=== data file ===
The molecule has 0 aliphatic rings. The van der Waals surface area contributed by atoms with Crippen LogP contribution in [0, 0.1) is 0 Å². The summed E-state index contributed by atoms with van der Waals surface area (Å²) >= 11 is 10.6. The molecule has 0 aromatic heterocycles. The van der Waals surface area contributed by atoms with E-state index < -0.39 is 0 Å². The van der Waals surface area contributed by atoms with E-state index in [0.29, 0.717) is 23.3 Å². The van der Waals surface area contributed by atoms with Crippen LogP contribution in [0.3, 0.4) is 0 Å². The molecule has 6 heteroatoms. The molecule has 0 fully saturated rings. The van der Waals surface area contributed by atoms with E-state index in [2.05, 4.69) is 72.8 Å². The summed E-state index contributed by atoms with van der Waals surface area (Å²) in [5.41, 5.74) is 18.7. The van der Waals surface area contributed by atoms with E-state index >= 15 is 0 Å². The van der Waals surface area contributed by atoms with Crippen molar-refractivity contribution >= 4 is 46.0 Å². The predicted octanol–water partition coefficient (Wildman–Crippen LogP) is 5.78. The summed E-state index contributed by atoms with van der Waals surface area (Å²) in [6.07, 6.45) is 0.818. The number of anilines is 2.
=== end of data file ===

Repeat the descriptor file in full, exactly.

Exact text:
The molecule has 0 aliphatic rings. The van der Waals surface area contributed by atoms with Crippen LogP contribution in [0, 0.1) is 0 Å². The summed E-state index contributed by atoms with van der Waals surface area (Å²) >= 11 is 10.6. The molecule has 0 aromatic heterocycles. The van der Waals surface area contributed by atoms with E-state index < -0.39 is 0 Å². The van der Waals surface area contributed by atoms with E-state index in [0.29, 0.717) is 23.3 Å². The van der Waals surface area contributed by atoms with Crippen LogP contribution in [0.3, 0.4) is 0 Å². The molecule has 6 heteroatoms. The molecule has 0 fully saturated rings. The van der Waals surface area contributed by atoms with E-state index in [2.05, 4.69) is 72.8 Å². The summed E-state index contributed by atoms with van der Waals surface area (Å²) in [5.41, 5.74) is 18.7. The van der Waals surface area contributed by atoms with E-state index >= 15 is 0 Å². The van der Waals surface area contributed by atoms with Crippen molar-refractivity contribution >= 4 is 46.0 Å². The predicted octanol–water partition coefficient (Wildman–Crippen LogP) is 5.78. The summed E-state index contributed by atoms with van der Waals surface area (Å²) in [6.07, 6.45) is 0.818. The number of anilines is 2.